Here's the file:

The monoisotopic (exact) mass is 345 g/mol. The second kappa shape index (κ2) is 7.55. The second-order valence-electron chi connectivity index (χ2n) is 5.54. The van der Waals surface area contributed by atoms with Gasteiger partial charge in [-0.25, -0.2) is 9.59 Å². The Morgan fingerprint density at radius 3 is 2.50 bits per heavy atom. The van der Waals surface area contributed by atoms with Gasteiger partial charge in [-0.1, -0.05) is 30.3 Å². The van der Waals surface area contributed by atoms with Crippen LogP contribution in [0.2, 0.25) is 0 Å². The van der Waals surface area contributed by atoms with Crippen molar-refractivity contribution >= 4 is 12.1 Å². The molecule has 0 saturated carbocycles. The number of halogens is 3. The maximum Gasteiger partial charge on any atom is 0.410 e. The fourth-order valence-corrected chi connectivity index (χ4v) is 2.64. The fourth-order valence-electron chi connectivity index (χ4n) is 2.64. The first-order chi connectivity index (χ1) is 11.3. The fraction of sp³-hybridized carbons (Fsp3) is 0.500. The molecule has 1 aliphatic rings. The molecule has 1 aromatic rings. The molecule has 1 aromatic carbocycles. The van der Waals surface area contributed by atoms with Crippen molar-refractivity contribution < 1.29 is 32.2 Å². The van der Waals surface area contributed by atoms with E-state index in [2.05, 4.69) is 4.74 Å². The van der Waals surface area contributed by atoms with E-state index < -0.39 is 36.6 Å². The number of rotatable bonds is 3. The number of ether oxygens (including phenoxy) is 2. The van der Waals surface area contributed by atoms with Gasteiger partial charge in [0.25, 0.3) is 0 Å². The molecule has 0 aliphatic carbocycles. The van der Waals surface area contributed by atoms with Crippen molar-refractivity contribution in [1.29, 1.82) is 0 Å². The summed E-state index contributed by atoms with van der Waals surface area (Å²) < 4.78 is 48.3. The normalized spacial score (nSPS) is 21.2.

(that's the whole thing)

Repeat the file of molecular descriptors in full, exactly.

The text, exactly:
The monoisotopic (exact) mass is 345 g/mol. The second kappa shape index (κ2) is 7.55. The second-order valence-electron chi connectivity index (χ2n) is 5.54. The van der Waals surface area contributed by atoms with Gasteiger partial charge in [-0.25, -0.2) is 9.59 Å². The Morgan fingerprint density at radius 3 is 2.50 bits per heavy atom. The van der Waals surface area contributed by atoms with Gasteiger partial charge in [-0.1, -0.05) is 30.3 Å². The van der Waals surface area contributed by atoms with Crippen LogP contribution in [0.2, 0.25) is 0 Å². The van der Waals surface area contributed by atoms with Crippen molar-refractivity contribution >= 4 is 12.1 Å². The molecule has 0 saturated carbocycles. The number of halogens is 3. The maximum Gasteiger partial charge on any atom is 0.410 e. The fourth-order valence-corrected chi connectivity index (χ4v) is 2.64. The fourth-order valence-electron chi connectivity index (χ4n) is 2.64. The first-order chi connectivity index (χ1) is 11.3. The fraction of sp³-hybridized carbons (Fsp3) is 0.500. The molecule has 1 aliphatic rings. The molecule has 1 aromatic rings. The molecule has 1 aromatic carbocycles. The van der Waals surface area contributed by atoms with Crippen molar-refractivity contribution < 1.29 is 32.2 Å². The van der Waals surface area contributed by atoms with E-state index in [2.05, 4.69) is 4.74 Å². The van der Waals surface area contributed by atoms with E-state index < -0.39 is 36.6 Å². The number of rotatable bonds is 3. The number of ether oxygens (including phenoxy) is 2. The van der Waals surface area contributed by atoms with Gasteiger partial charge in [0.25, 0.3) is 0 Å². The molecule has 0 aliphatic carbocycles. The van der Waals surface area contributed by atoms with Crippen molar-refractivity contribution in [1.29, 1.82) is 0 Å². The summed E-state index contributed by atoms with van der Waals surface area (Å²) < 4.78 is 48.3. The normalized spacial score (nSPS) is 21.2.